San Francisco

John Ihle, Richard Heidsiek, Metal Arts Guild

California Palace of the Legion of Honor

The quality and variety of John Ihle’s recent works (in the Achenbach Foundation wing), establish him as one of the important printmakers of the West. It is therefore surprising that, although he has been included in many group exhibitions, this is his first one-man show. Formerly an engraver and etcher, he has recently become in­volved with lithography, and in this show has pushed that medium to its extreme so skillfully that technique and image be­come one and the same thing. Ihle does not overlook content, reaching back into cultural anthropology and biology for subject matter and interpreting it with reflection and humor, as in his volup­tuous Eve, offering a very small apple. (Who was interested in the apple, any­how?) And Homo Taurus, a color in­taglio of man as a very weak bull. (Intel­ligence slew the Minotaur.) Or Three Asleep, a delicately-rendered etching of three embryos in their sensitive cas­ings: the child, the chick and the kitten; they are very much alike at this stage. Richard Heidsiek’s watercolors fill the terrace gallery downstairs. Strongly de­signed landscape bits, competently done and pleasantly presented, they make no special contribution to contemporary art and shed no light on the art of the past. They belong in a commercial gallery, not in a museum as important as the Palace of the Legion of Honor.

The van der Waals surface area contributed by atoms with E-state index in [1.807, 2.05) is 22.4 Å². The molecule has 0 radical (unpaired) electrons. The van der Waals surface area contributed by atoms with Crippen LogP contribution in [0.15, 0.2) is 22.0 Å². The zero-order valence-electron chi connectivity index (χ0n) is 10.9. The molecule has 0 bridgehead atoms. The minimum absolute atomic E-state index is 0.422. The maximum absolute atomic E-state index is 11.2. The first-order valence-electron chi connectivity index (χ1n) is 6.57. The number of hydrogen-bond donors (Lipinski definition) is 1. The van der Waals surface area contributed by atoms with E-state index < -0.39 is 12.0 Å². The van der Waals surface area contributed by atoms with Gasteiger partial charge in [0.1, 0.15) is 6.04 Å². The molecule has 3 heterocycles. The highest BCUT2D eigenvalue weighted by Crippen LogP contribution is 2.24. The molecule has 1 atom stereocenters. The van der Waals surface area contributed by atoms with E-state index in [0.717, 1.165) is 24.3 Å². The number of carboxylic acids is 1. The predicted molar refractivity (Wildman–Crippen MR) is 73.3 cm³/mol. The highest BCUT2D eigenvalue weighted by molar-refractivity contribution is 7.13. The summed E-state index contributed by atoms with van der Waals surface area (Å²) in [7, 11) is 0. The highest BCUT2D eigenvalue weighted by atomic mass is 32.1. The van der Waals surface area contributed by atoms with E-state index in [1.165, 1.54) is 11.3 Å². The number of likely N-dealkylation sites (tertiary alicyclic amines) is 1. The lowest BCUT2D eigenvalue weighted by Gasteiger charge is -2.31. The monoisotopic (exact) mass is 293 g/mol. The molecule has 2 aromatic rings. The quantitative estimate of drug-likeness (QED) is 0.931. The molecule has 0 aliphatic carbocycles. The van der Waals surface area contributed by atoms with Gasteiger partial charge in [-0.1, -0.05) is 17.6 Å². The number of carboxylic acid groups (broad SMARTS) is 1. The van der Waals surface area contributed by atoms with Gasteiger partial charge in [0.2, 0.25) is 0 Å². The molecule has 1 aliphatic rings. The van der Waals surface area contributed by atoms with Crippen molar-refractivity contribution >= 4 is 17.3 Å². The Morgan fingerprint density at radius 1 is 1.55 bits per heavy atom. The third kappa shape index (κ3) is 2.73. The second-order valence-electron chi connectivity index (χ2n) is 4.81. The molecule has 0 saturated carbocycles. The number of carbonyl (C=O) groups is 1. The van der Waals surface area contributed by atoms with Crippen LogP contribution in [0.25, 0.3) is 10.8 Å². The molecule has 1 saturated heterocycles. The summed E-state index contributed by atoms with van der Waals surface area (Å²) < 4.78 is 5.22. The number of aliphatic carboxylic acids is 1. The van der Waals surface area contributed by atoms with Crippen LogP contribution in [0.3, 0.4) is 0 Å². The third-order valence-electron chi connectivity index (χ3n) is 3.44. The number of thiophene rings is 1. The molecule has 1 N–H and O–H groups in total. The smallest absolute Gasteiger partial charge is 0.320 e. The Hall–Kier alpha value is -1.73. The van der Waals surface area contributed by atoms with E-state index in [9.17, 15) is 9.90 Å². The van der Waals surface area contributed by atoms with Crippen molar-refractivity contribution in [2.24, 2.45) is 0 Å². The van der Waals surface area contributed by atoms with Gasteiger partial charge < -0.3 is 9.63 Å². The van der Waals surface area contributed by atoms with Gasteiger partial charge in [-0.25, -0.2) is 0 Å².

Jewelry makes up most of the annual exhibition of the Metal Arts Guild, in the lower rotunda gallery. These are origi­nally conceived and expertly finished pieces, sculptural in quality. Contem­porary metalworkers tend toward open work, with an indication of both mass and weightlessness. Margaret De Patta’s silver pin with stone is independent enough to lie on the table as a decora­tion, and Jack Hoag’s little silver masks could be worn as amulets.

E. M. Polley